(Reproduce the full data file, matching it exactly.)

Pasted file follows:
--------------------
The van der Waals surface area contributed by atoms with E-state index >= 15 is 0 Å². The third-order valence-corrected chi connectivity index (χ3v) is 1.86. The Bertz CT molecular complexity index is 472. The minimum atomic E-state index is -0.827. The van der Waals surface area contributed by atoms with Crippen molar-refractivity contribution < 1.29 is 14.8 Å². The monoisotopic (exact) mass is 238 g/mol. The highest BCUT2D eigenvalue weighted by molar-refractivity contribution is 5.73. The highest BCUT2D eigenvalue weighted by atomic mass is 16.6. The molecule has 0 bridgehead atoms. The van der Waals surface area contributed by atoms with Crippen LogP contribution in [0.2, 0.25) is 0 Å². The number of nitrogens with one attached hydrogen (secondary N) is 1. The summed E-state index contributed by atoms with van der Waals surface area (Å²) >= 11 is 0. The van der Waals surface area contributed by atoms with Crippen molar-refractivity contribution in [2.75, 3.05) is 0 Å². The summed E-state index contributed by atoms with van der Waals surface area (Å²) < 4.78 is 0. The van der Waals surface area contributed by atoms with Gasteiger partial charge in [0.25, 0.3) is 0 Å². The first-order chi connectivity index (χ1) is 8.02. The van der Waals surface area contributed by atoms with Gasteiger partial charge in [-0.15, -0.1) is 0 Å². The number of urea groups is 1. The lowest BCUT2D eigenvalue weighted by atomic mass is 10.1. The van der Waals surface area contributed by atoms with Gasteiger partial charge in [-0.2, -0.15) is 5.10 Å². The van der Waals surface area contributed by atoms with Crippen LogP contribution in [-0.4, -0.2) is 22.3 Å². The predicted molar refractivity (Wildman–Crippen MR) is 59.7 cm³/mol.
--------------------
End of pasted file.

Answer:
The van der Waals surface area contributed by atoms with E-state index >= 15 is 0 Å². The third-order valence-corrected chi connectivity index (χ3v) is 1.86. The Bertz CT molecular complexity index is 472. The minimum atomic E-state index is -0.827. The van der Waals surface area contributed by atoms with Crippen molar-refractivity contribution < 1.29 is 14.8 Å². The monoisotopic (exact) mass is 238 g/mol. The highest BCUT2D eigenvalue weighted by molar-refractivity contribution is 5.73. The highest BCUT2D eigenvalue weighted by atomic mass is 16.6. The molecule has 0 bridgehead atoms. The van der Waals surface area contributed by atoms with Crippen LogP contribution in [0.2, 0.25) is 0 Å². The number of nitrogens with one attached hydrogen (secondary N) is 1. The summed E-state index contributed by atoms with van der Waals surface area (Å²) >= 11 is 0. The van der Waals surface area contributed by atoms with Crippen molar-refractivity contribution in [2.75, 3.05) is 0 Å². The summed E-state index contributed by atoms with van der Waals surface area (Å²) < 4.78 is 0. The van der Waals surface area contributed by atoms with Gasteiger partial charge in [0.25, 0.3) is 0 Å². The first-order chi connectivity index (χ1) is 8.02. The van der Waals surface area contributed by atoms with Gasteiger partial charge in [-0.15, -0.1) is 0 Å². The number of urea groups is 1. The lowest BCUT2D eigenvalue weighted by atomic mass is 10.1. The van der Waals surface area contributed by atoms with Gasteiger partial charge in [-0.2, -0.15) is 5.10 Å². The van der Waals surface area contributed by atoms with Crippen LogP contribution in [-0.4, -0.2) is 22.3 Å². The predicted molar refractivity (Wildman–Crippen MR) is 59.7 cm³/mol.